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A novel CD44v6 targeting antibody fragment with improved tumor-to-blood ratio
Uppsala University, Disciplinary Domain of Medicine and Pharmacy, Faculty of Medicine, Department of Surgical Sciences, Otolaryngology and Head and Neck Surgery.
Uppsala University, Disciplinary Domain of Medicine and Pharmacy, Faculty of Medicine, Department of Surgical Sciences, Otolaryngology and Head and Neck Surgery.
Uppsala University, Disciplinary Domain of Medicine and Pharmacy, Faculty of Medicine, Department of Radiology, Oncology and Radiation Science, Biomedical Radiation Sciences.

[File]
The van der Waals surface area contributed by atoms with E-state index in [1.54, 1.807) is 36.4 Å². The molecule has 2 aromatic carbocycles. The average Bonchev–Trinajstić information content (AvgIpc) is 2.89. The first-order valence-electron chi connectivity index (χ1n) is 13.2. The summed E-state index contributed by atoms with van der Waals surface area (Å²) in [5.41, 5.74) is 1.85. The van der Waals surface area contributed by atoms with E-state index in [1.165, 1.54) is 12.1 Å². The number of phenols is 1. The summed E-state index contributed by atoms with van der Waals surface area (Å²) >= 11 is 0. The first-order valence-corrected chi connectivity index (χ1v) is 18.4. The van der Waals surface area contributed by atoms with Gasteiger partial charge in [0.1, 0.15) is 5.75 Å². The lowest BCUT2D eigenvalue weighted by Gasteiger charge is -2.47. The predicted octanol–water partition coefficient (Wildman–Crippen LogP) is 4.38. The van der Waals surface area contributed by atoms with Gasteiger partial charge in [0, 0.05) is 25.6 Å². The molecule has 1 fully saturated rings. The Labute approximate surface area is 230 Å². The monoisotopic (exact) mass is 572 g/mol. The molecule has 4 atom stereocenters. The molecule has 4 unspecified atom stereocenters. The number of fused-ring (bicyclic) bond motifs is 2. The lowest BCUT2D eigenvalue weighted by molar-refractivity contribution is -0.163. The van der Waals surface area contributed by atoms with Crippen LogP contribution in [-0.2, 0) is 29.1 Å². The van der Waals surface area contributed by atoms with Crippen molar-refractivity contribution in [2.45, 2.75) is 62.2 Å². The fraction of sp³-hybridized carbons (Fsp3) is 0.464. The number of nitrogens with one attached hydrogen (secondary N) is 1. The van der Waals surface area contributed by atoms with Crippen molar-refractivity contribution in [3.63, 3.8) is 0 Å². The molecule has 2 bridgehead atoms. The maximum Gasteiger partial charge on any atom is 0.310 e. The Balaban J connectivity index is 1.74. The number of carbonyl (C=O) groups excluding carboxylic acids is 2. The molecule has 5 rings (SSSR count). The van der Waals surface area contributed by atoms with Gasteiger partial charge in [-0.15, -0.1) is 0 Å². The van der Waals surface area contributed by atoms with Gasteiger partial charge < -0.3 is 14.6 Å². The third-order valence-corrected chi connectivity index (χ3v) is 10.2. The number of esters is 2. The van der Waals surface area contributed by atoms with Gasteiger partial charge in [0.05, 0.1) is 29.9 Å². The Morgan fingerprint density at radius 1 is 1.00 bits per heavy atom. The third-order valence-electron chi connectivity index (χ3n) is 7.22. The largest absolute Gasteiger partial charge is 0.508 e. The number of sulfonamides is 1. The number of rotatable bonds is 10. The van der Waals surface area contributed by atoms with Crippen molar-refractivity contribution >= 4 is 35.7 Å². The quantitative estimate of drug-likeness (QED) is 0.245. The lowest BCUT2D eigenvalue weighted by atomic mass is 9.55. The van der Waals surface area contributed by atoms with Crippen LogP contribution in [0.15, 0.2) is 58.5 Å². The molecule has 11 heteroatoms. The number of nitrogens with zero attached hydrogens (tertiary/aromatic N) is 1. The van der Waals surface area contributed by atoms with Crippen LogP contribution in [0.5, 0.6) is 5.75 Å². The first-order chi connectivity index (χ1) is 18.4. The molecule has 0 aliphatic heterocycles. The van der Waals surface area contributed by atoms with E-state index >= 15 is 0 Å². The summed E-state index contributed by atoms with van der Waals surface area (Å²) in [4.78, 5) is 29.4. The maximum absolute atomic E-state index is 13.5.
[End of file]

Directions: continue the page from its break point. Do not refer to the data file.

Uppsala University, Disciplinary Domain of Medicine and Pharmacy, Faculty of Medicine, Department of Radiology, Oncology and Radiation Science, Oncology.
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2012 (English)In: International Journal of Oncology, ISSN 1019-6439, Vol. 40, no 5, 1525-1532 p.Article in journal (Refereed) Published
Abstract [en]